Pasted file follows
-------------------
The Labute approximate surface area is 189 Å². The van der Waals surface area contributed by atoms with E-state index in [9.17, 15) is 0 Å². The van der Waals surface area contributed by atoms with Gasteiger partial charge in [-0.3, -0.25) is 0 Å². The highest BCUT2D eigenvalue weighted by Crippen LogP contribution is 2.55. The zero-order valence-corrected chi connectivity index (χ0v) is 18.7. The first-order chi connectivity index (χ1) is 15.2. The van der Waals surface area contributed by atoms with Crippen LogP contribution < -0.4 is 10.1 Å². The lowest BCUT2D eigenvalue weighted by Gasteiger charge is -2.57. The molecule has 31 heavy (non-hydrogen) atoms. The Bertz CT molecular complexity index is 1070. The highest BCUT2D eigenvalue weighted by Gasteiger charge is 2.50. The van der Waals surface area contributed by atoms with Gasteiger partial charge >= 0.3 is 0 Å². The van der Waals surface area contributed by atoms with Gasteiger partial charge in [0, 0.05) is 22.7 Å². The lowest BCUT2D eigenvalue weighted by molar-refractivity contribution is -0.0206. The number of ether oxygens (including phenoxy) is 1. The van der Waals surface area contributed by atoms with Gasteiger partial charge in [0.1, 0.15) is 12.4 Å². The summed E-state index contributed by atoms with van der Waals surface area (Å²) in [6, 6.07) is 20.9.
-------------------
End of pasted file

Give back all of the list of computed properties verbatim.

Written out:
The Labute approximate surface area is 189 Å². The van der Waals surface area contributed by atoms with E-state index in [9.17, 15) is 0 Å². The van der Waals surface area contributed by atoms with Gasteiger partial charge in [-0.3, -0.25) is 0 Å². The highest BCUT2D eigenvalue weighted by Crippen LogP contribution is 2.55. The zero-order valence-corrected chi connectivity index (χ0v) is 18.7. The first-order chi connectivity index (χ1) is 15.2. The van der Waals surface area contributed by atoms with Crippen LogP contribution < -0.4 is 10.1 Å². The lowest BCUT2D eigenvalue weighted by Gasteiger charge is -2.57. The molecule has 31 heavy (non-hydrogen) atoms. The Bertz CT molecular complexity index is 1070. The highest BCUT2D eigenvalue weighted by Gasteiger charge is 2.50. The van der Waals surface area contributed by atoms with Gasteiger partial charge >= 0.3 is 0 Å². The van der Waals surface area contributed by atoms with Gasteiger partial charge in [0, 0.05) is 22.7 Å². The lowest BCUT2D eigenvalue weighted by molar-refractivity contribution is -0.0206. The number of ether oxygens (including phenoxy) is 1. The van der Waals surface area contributed by atoms with Gasteiger partial charge in [0.1, 0.15) is 12.4 Å². The summed E-state index contributed by atoms with van der Waals surface area (Å²) in [6, 6.07) is 20.9.